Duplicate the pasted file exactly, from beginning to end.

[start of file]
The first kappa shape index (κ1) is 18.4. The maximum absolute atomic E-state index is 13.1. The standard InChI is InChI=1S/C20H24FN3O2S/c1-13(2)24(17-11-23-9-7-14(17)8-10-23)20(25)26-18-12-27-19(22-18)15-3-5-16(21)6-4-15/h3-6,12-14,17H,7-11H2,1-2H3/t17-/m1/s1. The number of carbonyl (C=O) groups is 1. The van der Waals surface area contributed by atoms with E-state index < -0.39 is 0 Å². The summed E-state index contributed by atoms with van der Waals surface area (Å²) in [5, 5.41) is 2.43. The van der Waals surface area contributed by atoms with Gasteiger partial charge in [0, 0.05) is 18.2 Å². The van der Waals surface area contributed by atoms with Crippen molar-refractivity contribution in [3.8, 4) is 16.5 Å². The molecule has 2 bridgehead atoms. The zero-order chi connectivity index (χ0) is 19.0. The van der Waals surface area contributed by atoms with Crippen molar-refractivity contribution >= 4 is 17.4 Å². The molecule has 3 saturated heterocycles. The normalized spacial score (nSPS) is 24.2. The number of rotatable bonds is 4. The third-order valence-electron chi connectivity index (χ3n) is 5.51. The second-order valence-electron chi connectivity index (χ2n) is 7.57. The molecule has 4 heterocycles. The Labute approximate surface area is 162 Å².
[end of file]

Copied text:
The first kappa shape index (κ1) is 18.4. The maximum absolute atomic E-state index is 13.1. The standard InChI is InChI=1S/C20H24FN3O2S/c1-13(2)24(17-11-23-9-7-14(17)8-10-23)20(25)26-18-12-27-19(22-18)15-3-5-16(21)6-4-15/h3-6,12-14,17H,7-11H2,1-2H3/t17-/m1/s1. The number of carbonyl (C=O) groups is 1. The van der Waals surface area contributed by atoms with E-state index < -0.39 is 0 Å². The summed E-state index contributed by atoms with van der Waals surface area (Å²) in [5, 5.41) is 2.43. The van der Waals surface area contributed by atoms with Gasteiger partial charge in [0, 0.05) is 18.2 Å². The van der Waals surface area contributed by atoms with Crippen molar-refractivity contribution in [3.8, 4) is 16.5 Å². The molecule has 2 bridgehead atoms. The zero-order chi connectivity index (χ0) is 19.0. The van der Waals surface area contributed by atoms with Crippen molar-refractivity contribution >= 4 is 17.4 Å². The molecule has 3 saturated heterocycles. The normalized spacial score (nSPS) is 24.2. The number of rotatable bonds is 4. The third-order valence-electron chi connectivity index (χ3n) is 5.51. The second-order valence-electron chi connectivity index (χ2n) is 7.57. The molecule has 4 heterocycles. The Labute approximate surface area is 162 Å².